Recently, I revisited some of Anselm Kiefer’s work at the “Art Museum WalterKunstmuseum Walter at the “Glass Palace”, an industrial monument in Augsburg: Eleven ‘paintings’ and two sculptures on show. While they are not new — forty per cent of the Royal Academy work is said to have been created for the show — the Walter collection displays excellent work firmly rooted in time and memory, while remaining open to possibilities of interpretation (the photos included here are from the Art Museum Walter) .

A privately and expertly run gallery, Kunstmuseum Walter, is housed in the Glass Palace — a monument to the past of the textile industry — which aims to show history being alive in the present,

“[involving] a continual confrontation with the present. The concept of a living museum is an essential part of the TIM [Textile Industry Museum] programme. In the textile machine section, former textile workers demonstrate the machines with an authenticity not to be found elsewhere.”

Here too is an equivalence: the metaphor of the sewing machine from Anselm Kiefer’s past finds an echo in Germany’s textile industry surviving destruction. Interesting to note that, in this context, some have referred to Augsburg as the ‘Manchester of Germany’, echoing the transition from a crafts-/guild-based industry to one of machine-based mass production, including the exploitation, poverty, and social upheaval this involved. In this juxtaposition, Kiefer’s work, in bringing together the themes of inequality and memory, continues to weave anew the fabric of history.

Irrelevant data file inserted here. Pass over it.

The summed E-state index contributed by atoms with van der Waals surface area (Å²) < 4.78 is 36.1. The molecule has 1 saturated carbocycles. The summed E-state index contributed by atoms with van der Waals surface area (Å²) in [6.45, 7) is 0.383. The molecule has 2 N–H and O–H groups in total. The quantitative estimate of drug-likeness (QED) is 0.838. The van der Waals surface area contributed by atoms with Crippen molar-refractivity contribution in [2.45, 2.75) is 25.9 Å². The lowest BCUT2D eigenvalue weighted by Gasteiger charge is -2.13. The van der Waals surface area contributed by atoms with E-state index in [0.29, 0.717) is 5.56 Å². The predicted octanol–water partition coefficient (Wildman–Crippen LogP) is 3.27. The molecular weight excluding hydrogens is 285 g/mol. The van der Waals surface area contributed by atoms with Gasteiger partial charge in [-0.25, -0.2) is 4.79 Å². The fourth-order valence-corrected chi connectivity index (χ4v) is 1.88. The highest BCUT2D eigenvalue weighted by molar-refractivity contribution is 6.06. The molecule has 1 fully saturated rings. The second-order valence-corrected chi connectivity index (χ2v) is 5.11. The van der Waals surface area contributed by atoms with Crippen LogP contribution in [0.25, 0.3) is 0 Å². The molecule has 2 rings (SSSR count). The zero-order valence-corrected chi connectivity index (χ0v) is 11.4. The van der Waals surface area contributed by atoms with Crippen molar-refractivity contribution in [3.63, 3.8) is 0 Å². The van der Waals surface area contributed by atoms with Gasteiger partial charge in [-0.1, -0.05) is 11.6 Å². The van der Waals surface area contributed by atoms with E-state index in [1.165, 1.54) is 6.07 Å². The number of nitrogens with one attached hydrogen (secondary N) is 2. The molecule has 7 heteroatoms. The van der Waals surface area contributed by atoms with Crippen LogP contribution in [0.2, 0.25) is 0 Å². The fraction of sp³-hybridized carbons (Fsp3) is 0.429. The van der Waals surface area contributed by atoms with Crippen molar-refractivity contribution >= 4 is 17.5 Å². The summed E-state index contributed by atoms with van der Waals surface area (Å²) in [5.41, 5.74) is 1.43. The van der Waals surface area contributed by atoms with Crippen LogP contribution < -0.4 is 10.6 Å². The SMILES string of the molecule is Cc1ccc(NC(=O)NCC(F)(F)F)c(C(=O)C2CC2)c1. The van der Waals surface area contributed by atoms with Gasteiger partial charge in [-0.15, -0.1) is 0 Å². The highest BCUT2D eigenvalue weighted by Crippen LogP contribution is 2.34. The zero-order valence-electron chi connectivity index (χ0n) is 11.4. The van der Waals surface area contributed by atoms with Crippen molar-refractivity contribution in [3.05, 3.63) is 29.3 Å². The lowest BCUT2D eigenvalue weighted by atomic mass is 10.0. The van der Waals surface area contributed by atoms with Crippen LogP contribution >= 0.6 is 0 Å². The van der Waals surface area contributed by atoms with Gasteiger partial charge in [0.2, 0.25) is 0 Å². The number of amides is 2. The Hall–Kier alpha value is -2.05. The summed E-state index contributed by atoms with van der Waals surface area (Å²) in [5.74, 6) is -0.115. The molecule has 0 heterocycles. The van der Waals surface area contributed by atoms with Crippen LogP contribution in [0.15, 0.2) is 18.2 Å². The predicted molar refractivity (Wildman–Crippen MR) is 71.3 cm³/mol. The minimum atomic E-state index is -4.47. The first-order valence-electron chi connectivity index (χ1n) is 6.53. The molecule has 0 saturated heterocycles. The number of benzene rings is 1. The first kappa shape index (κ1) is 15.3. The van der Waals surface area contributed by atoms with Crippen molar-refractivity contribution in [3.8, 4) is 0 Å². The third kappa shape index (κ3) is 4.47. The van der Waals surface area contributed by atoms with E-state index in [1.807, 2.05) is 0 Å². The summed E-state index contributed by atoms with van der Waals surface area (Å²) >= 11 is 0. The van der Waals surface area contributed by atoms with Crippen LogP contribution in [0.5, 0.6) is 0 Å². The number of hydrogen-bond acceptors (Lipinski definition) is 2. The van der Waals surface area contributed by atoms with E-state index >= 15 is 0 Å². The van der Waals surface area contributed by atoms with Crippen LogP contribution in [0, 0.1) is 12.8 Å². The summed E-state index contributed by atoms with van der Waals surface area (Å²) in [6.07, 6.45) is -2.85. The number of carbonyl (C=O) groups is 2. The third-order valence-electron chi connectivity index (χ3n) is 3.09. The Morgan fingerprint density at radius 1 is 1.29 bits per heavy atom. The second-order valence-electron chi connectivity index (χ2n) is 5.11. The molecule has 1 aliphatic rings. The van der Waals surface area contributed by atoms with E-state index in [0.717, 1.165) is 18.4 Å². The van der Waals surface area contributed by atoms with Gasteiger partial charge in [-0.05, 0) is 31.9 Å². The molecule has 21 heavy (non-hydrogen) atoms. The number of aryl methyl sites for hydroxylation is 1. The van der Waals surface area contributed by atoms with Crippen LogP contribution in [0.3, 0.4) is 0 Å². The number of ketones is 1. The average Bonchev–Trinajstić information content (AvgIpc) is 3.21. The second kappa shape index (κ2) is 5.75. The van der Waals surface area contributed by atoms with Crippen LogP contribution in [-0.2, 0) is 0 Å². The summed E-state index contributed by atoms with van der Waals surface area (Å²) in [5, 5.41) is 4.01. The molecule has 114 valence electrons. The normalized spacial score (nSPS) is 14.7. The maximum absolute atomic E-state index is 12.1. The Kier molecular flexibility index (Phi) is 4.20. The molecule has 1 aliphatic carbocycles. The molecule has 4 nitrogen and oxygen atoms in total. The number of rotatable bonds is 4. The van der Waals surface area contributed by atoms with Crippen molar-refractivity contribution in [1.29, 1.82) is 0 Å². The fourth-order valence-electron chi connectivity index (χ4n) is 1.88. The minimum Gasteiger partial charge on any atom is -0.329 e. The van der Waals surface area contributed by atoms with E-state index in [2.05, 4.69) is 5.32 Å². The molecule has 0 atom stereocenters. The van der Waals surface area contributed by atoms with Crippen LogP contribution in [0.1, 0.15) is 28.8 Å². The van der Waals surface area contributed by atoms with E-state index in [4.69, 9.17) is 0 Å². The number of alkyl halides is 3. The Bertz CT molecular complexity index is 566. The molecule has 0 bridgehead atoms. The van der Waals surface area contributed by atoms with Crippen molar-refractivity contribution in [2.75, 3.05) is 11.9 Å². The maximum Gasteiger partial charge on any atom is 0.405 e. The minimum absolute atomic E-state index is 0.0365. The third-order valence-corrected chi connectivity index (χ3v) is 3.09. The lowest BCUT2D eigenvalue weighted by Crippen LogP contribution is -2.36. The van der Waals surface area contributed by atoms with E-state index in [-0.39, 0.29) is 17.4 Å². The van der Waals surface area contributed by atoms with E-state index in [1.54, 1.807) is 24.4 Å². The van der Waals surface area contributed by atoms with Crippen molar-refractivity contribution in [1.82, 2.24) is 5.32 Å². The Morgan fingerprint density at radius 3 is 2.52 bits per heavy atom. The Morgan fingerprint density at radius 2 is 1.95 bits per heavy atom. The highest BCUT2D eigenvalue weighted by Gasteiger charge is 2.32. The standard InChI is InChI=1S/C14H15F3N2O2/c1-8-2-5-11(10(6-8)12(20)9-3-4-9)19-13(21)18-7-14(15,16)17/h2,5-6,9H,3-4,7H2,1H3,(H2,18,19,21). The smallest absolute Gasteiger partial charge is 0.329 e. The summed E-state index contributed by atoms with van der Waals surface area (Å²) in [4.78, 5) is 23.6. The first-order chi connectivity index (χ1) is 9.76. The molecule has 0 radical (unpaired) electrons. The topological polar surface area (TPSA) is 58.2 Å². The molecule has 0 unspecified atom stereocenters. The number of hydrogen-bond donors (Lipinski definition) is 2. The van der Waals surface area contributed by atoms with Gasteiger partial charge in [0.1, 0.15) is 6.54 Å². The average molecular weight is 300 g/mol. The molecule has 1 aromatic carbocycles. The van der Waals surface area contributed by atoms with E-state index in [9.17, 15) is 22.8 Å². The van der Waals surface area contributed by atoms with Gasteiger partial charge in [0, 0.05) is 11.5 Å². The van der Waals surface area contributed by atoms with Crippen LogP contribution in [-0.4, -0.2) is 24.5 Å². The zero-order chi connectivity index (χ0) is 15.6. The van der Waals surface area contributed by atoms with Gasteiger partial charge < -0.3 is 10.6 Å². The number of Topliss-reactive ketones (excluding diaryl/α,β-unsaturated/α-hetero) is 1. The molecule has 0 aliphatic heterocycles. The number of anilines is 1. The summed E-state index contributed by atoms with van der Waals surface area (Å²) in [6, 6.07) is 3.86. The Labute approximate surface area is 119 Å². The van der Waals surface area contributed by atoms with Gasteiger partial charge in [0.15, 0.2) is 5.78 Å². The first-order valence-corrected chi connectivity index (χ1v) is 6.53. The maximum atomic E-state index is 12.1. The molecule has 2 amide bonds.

If you can, visit the Art Museum Walter. Information about it here.

If you are not in Augsburg, or London, you need not worry. In Kent, there is an exhibition to console your artistic longings: my daughter Maria Pierides’ solo show at Creek Creative Studios in Faversham. 23 — 28 September 2014. Rush there, the Studios are open only till 4 pm on Sunday the 28th!

This post is part of a series of articles on the theme of Inequality, written for Blog Action Day 2014:

Malevich at Tate Modern

Phylida Barlow at Tate Britain

Kader Attia, Whitechapel Gallery

Frank Auerbach at Tate Britain

*Photos: Stella Pierides, Kunstmuseum Walter

 

Malevich at Tate Modern

For the first time since his death in 1935, Malevich’s work is featured at the Tate Modern. Fresh, moving, as well as full of movement, confident, it is a work that touches the viewer, questions and carries her away with confidence. It did me! I liked the tagline: The man who liberated painting.

Malevich, Dynamic Suprematism 1916I know the abstract expressionists in particular are said to have done this, but here is a whole new storyline. This exhibition shows the history of a free spirit, in art anyway, seeking the path to a new art: art freed from the obligation to equal reality, allowing colour and form to interact freely. Unlike Kandinsky, who made them sing in elaborate combinations, Malevich painted geometrical shapes in floating, superimposed, juxtaposed relationships; above all, squares and circles of pure colour.